How often do you run commute?
Right now, 2-3 times a week. In the winter I’ll probably drop back to 1-2 times a week.
How far is your commute?
At a minimum it’s 6 miles. I like to make it 7 or 8, and I also use it as my long run, so have done up to 18. I have a semi-flexible schedule and work several evenings a month so can make my commute serve that purpose when I need to.
Do you pack or buy a lunch?
Usually I pack a lunch (and snacks!) in the day before along with my clothes. At the end of the each week I look ahead at the next one and figure out when I’ll need to bring in clothing and food (and towels).
What do you like most about run commuting?
I like having the extended quiet time to myself, while still being out and about. I also like having a purpose to my run and the idea that I am getting myself where I need to go. And having the extra time though mostly I’ve filled that up with new athletic pursuits.
Do you know of anyone else in your area that runs to work? (If so, tell us a bit about them)
No. Very occasionally I’ve seen people running (usually on the way home) that look like they might be run commuting, but haven’t managed to get up close enough to them in time to make sure.
When not run commuting, how do you get to work?
Public transportation. That’s the only thing I miss with run commuting, the train is my reading time. On the other hand, running is my only opportunity to listen to albums in their entirety.
If you could give one piece of advice to anyone who was considering run commuting, what would it be?
Make lists of what you’re going to need to bring in (or leave behind) and use them. I’ve forgotten a few things from time to time, usually not serious, but a couple of weeks ago I forgot to bring in pants. I needed to look semi-professional that day, otherwise I would have just stayed in my running kit all day, so I ended up waiting until the Columbia store opened and getting a new skirt. Luckily there are plenty of shopping opportunities where I work. I do plan to bring in a backup outfit to leave behind for the future, which would also give me more flexibility in deciding to run in or not.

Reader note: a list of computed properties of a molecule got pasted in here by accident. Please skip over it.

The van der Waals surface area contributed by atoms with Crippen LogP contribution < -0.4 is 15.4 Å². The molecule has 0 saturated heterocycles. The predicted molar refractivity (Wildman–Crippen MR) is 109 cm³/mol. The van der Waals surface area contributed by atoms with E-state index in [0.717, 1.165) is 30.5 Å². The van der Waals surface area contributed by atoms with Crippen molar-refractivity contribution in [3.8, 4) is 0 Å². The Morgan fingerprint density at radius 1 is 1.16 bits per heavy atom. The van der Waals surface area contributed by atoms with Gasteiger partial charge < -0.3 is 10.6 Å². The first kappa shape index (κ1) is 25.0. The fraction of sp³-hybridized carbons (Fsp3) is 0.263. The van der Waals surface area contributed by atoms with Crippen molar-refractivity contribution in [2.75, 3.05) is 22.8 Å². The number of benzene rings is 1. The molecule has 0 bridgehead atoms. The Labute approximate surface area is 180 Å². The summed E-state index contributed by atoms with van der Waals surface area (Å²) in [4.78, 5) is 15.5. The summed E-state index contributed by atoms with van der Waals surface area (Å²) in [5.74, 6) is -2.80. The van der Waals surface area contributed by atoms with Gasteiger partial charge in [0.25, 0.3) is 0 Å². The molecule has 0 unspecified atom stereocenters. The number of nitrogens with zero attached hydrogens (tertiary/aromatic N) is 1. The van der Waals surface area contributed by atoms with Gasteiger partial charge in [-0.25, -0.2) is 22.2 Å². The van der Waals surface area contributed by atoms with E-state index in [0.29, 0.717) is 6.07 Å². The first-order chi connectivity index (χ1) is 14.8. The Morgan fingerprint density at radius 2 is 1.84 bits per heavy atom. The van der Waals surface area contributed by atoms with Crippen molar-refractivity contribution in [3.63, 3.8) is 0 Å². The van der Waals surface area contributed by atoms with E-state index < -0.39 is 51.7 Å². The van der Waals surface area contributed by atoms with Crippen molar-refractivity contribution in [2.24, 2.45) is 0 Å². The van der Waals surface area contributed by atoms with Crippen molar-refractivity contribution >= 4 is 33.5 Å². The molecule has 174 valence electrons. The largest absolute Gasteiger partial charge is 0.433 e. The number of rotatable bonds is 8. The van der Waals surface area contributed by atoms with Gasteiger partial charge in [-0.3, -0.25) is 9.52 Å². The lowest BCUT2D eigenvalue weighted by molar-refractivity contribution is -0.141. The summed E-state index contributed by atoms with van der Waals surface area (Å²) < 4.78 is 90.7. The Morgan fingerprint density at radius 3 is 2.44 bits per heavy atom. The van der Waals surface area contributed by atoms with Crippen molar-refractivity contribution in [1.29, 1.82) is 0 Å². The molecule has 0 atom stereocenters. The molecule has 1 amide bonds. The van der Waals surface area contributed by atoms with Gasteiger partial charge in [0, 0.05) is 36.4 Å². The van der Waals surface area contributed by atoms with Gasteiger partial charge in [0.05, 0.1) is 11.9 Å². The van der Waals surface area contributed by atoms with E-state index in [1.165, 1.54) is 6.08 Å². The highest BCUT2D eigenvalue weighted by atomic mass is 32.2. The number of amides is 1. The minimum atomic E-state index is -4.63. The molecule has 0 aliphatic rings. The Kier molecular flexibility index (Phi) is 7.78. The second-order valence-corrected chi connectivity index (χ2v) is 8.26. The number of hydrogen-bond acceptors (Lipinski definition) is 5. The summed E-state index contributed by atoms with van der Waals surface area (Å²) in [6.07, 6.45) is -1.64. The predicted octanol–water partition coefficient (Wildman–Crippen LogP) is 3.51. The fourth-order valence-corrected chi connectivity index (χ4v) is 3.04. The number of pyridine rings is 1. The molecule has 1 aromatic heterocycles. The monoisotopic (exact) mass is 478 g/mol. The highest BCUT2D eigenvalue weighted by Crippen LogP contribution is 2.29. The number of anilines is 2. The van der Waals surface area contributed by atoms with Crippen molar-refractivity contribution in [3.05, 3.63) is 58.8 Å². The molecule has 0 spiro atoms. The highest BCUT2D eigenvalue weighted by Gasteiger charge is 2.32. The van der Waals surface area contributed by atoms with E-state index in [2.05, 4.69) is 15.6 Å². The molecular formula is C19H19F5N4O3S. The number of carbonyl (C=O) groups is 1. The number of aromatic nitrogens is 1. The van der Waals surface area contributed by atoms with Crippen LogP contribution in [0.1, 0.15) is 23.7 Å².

Anything else that you would like to include?
I leave a cleanup kit at work. When I first started I relied on baby wipes and washcloths to get clean, but now we have lockers and showers at work which is nice, especially as I can go straight down to the basement and get cleaned up before anyone sees me, other than the security guards.
This unique, smart bag transforms a heavy-duty garment carrier into a securely rolled-up backpack, making it a mobile gear transportation system for runners, cyclists, and walkers alike.
Though a bit expensive, cyclists have sworn by the messenger-style Wingman for years. Listening to customer feedback, Henty decided to add backpack straps to make the bag more appealing to cyclists who preferred that setup to carry their bags. With that simple modification, the Wingman Backpack opened up to the running market. I ran with it multiple times over several weeks under varying conditions to see how it performed. Here are the results.
Test Scenario 1: Suit coats and a laptop
I chose to test the Henty Wingman Backpack out on the run commute home, so I dressed in my normal business casual attire, packed up my lunch and gear, then headed to the train station.
The Wingman Backpack consists of two pieces – the garment bag, and the duffel. The garment bag seems like it is full of secret pouches, velcro attachments, straps, buckles and zippers. One pouch even contains an integrated raincover!
One of the zippers reveals this quick-access area, complete with a detachable passport-style organizer. This is a great feature if you are a run commuter who combines running and transit (easy access to bus/train pass).
Overall, there is a lot of space in this pack. The duffel is extremely durable yet simple, with no extra pockets or gadgets within. It held everything I needed to pack into it and had remaining space left over. The duffel bag buckles inside the empty, center space of the rolled-up unit.